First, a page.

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Sunday, 18 January 2015

My 'imperfect' birth


If I had my time again, I certainly wouldn’t bother to read any of the books about giving birth naturally; they just set me up for a huge disappointment in much the same way as years of reading articles about ‘How to get a beach-ready body in just seven days.’

Admittedly, not everyone has had the same birth experience as me. I even have friends who claim to have ‘enjoyed’ childbirth (God love them) and obviously there are the much lauded women in the developing world who give birth standing up, strap the baby to their back and then go straight back to work. If you’re reading this blog and you did have a positive experience, then a lot of this may make no sense at all. But this is how it was for me.

Reading my birth plan now makes me laugh. For all the good it did me, I might as well have written my plans to ‘give birth in water listening to Michael Jackson’ onto a Chinese lantern and set fire to the thing. At least then someone might have enjoyed them. It took me about a week to write, almost caused an argument with my husband (although his, “Is there really any point to this?” proved to be right on the money) and then never made it out of my hospital bag.

Packing a bag for the hospital is also something I spent far too much time over. Paper knickers? They might be fine for paper dolls but a pregnant woman whose backside needs its own postcode has got no chance. After failing to get even one leg into them, I sent the husband to buy cheap knickers from Primark. I even packed snacks in case I got peckish during labour. Snacks! I’d have been better off packing a bottle of gin and a claxon to get the attention of the elusive consultant on duty at the labour ward.

Don’t even get me started on breathing exercises. I can only assume that you are encouraged to breathe differently to take your mind off of the pain. They didn’t.

There is a conspiracy amongst mothers to not talk about the realities of childbirth. I understand that those of us who didn’t have a good experience shouldn’t be regaling pregnant women with our horror stories, but I also wish someone could have warned me how na├»ve I was about the whole thing. I was ridiculously smug about how I planned to be walking around the room, stopping only to allow my husband to rub my back with a wooden massage roller and tell me how amazing I was. In actuality, if he had come anywhere near me with that thing I’d have smacked him, or myself, around the head with it.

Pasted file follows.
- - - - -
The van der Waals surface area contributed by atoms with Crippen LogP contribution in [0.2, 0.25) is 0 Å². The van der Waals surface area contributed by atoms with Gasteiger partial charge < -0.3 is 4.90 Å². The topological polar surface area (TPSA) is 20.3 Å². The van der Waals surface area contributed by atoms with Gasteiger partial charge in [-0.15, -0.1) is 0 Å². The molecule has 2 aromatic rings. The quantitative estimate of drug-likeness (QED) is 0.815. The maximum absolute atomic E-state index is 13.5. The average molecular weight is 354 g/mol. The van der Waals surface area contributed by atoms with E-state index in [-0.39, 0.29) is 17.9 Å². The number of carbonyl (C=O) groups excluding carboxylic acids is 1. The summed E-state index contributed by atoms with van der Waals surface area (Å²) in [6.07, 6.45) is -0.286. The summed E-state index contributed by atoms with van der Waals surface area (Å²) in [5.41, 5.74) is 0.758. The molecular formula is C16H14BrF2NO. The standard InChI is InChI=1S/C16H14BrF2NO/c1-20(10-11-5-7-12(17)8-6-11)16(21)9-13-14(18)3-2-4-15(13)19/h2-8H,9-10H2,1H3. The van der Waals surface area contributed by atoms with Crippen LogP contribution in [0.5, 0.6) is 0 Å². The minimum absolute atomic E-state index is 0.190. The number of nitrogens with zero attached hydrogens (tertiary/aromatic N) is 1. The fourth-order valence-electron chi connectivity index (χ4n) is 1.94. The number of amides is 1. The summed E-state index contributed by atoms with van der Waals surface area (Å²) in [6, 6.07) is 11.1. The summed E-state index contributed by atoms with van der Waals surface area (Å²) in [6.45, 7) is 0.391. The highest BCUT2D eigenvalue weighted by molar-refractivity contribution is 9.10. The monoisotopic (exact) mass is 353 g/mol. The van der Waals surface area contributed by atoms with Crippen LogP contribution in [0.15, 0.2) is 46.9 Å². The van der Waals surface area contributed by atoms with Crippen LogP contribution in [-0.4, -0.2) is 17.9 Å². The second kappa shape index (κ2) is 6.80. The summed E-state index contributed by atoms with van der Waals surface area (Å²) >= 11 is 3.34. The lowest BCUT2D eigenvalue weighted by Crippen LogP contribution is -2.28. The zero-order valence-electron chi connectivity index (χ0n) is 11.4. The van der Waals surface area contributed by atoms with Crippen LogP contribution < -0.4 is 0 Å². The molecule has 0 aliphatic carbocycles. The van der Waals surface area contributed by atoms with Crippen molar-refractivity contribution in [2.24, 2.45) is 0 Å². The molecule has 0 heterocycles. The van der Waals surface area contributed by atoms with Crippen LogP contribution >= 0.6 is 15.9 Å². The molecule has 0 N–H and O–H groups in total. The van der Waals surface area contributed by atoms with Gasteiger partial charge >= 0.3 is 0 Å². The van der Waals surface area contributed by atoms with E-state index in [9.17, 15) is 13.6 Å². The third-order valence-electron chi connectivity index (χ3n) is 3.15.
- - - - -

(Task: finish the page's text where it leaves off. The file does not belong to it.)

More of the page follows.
Because, the thing is, I tried to do everything I’d been told but it just didn’t turn out right. There was no water birth, no music and after a long and traumatic time, it ended in an emergency caesarean under general anaesthetic. And, because I had been led to believe that I could have a wonderful birth experience if I just stayed strong and focused, I felt that I’d failed. That maybe I hadn’t tried as hard as those women who gave birth in 12 hours on the merest whiff of gas and air. Unfortunately, that sense of failure is something that can stay with you for a long time.

If I could go back and speak to my pregnant self I would tell her this: giving birth is a lottery. It doesn’t matter how many books you read, classes you attend or balls you bounce on – you get lucky or you don’t. I had been deluding myself all those years that my ample hips would at least make childbirth easier; in actual fact my pelvis was just the wrong shape. It was horrible, but it wasn’t my fault. And if you’re reading this and had a similar experience, it wasn’t your fault either – you just got unlucky.

But when I woke up from the anaesthetic I woke up to find I was a mum. In front of me was my smiling husband, holding my tiny son. The physical scars healed in a few weeks, the mental ones started to fade some months later, but this beautiful, incredible creature was mine to keep forever.

And that makes me very lucky indeed.